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Let’s face it…who doesn’t like pancakes? They have been popular in some shape or form the world over for centuries and Archaeological evidence suggests that pancakes are probably the earliest and most widespread cereal food eaten in prehistoric societies dating back to 5th century B:C!

With their beautifully freckled surface, glistening straight from the pan, pancakes are delicious eaten simply with lemon juice and sugar, but they can be filled with a variety of sweet ingredients such as maple syrup, fruit, ice cream or chocolate sauce.

POTAJE…..Spanish One-pot wonders

Miserable weather calls for desperate measures. It’s a time to indulge in heart-warming dishes designed to keep out the cold, simple recipes to revive flagging spirits and jaded palates. I must admit that I rarely cook at home, but when I do I love to throw everything into one pot and place it in the middle of the table for serving. It not only saves on the washing-up but it also helps to stimulate and heighten your senses so you can enjoy your meal even more. One-pot dishes are real comfort food at this time of the year, winter warmers that sooth the soul. The Spanish of a great variety of one pot dishes called “potajes”. This basically means stew or mixture/jumble, this is peasant, rustic food and each region throughout Spain has one or two specialties normally prepared with pulses.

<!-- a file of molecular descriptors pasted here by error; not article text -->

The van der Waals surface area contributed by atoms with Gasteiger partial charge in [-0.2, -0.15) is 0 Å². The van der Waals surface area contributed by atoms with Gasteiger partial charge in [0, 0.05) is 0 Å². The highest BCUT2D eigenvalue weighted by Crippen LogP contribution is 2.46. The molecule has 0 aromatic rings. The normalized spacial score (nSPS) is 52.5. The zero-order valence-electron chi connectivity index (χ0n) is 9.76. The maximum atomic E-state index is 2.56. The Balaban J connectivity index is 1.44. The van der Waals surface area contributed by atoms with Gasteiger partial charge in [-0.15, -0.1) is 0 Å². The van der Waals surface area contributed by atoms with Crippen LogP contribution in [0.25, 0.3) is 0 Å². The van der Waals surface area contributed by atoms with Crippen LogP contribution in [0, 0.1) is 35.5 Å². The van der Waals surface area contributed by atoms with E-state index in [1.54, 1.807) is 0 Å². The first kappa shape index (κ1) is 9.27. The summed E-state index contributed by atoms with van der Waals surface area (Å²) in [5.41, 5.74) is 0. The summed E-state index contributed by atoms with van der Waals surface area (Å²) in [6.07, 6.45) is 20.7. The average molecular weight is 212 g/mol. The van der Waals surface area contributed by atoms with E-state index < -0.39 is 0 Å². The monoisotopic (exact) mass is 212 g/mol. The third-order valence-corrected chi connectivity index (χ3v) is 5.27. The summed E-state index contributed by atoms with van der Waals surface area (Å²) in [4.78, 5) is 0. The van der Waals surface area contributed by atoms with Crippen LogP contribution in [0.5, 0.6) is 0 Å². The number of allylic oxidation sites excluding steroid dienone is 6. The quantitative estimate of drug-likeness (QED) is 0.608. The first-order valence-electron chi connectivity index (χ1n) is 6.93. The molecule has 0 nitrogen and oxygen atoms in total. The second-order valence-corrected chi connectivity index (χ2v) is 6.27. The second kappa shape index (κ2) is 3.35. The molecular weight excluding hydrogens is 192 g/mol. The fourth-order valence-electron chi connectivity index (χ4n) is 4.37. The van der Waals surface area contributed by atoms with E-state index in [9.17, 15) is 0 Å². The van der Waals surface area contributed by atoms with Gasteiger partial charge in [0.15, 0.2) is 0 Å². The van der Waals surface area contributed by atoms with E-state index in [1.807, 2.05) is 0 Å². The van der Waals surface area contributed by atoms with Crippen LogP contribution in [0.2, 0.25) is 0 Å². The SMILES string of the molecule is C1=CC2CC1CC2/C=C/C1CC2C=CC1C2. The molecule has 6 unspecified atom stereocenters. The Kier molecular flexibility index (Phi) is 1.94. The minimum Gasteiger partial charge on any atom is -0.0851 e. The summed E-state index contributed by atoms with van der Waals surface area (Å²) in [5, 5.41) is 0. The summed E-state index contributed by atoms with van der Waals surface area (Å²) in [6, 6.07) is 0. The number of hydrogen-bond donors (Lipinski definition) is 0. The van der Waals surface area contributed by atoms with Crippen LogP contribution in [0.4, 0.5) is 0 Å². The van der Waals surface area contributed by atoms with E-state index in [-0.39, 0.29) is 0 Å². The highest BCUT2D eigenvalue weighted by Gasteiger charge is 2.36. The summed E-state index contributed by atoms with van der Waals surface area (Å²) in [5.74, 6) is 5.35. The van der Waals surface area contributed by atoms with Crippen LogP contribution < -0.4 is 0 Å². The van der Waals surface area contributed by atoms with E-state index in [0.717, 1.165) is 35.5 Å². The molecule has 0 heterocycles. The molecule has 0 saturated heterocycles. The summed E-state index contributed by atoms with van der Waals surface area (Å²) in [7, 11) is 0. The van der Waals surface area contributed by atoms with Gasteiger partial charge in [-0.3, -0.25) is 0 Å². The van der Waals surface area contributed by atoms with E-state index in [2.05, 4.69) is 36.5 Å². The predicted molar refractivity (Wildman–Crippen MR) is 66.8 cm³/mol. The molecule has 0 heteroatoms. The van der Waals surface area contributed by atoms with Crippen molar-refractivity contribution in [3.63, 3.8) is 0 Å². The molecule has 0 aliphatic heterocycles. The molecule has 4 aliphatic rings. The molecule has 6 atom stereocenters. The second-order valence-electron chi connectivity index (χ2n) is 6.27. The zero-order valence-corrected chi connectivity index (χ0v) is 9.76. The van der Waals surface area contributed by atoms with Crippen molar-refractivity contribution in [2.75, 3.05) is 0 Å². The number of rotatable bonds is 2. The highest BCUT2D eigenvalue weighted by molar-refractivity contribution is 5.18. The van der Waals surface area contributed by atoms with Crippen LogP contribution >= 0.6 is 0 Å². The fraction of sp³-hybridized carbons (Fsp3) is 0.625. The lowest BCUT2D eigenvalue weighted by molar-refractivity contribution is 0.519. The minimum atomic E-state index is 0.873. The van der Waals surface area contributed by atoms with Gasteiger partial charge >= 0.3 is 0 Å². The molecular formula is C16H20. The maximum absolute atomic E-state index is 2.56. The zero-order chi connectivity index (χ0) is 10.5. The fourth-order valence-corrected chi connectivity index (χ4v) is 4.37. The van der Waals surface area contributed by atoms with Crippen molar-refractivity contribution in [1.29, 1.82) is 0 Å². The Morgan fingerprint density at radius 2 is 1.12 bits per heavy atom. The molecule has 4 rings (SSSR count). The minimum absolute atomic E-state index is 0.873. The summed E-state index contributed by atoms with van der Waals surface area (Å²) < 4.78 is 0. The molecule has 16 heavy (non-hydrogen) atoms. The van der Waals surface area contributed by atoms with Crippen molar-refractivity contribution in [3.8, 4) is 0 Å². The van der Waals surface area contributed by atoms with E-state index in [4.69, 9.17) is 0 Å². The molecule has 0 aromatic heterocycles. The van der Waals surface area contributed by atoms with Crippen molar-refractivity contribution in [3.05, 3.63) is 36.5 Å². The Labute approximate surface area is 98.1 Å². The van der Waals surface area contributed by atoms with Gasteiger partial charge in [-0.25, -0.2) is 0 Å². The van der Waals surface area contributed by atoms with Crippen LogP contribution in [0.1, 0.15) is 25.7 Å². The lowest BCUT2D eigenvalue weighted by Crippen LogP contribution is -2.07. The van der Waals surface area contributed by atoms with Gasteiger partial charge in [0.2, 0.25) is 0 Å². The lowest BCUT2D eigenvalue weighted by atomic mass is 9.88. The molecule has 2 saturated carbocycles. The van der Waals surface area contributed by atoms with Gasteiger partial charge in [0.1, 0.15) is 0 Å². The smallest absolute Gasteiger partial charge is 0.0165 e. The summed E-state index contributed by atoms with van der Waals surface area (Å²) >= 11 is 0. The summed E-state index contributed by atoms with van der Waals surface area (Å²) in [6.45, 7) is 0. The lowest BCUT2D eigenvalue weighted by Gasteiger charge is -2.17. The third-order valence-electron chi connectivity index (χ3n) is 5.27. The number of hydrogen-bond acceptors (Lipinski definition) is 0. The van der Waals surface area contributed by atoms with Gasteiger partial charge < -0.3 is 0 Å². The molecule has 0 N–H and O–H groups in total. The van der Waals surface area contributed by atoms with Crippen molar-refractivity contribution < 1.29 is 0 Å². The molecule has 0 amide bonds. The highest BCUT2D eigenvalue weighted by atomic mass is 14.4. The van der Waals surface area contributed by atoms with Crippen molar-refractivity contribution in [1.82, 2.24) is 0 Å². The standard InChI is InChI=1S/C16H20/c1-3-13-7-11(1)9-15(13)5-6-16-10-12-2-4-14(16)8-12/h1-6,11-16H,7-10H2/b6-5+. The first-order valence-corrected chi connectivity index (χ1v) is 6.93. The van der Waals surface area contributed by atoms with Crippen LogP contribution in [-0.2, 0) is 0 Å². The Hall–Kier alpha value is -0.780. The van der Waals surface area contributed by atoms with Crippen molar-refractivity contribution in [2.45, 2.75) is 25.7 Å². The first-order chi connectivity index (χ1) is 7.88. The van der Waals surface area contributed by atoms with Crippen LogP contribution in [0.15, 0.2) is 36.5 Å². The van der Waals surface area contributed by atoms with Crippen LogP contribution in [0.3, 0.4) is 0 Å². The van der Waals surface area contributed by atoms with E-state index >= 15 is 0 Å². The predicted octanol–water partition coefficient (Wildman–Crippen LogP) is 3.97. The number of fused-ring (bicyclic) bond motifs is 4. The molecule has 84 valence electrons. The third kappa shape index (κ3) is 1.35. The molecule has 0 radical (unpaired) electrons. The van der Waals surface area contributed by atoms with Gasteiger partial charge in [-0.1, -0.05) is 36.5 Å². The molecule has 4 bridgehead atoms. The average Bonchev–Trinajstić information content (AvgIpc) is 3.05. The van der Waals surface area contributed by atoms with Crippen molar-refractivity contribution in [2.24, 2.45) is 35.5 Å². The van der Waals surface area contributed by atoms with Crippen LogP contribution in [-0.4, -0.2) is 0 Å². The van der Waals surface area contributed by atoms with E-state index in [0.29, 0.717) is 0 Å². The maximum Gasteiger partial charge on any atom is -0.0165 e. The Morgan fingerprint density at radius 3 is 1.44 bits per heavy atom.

A Mediterranean Herb Garden

--> I couldn’t imagine my kitchen without fresh herbs. A simple dish can be transformed by using a few fresh herbs as they greatly enhance the taste, appearance and nutritional value of practically all the food we eat.

The word “herb” comes from the Latin herba, meaning grass or green plant. These days we associate herbs for their culinary and medicinal value. In the kitchen, bland food can be made exciting with the addition of herbs and they can also help to enhance and bring out the natural flavours of food in a similar way to salt, but it is important to use herbs correctly. Too many herbs can overpower and completely overshadow the natural flavour of food and too little in a dish will achieve nothing. The addition of herbs must be balanced to complement the natural flavours that are already in foods. They do deteriorate very quickly once they’ve been picked, so by growing a small selection of herbs, even in pots or a window box, they will always be on hand when you need t…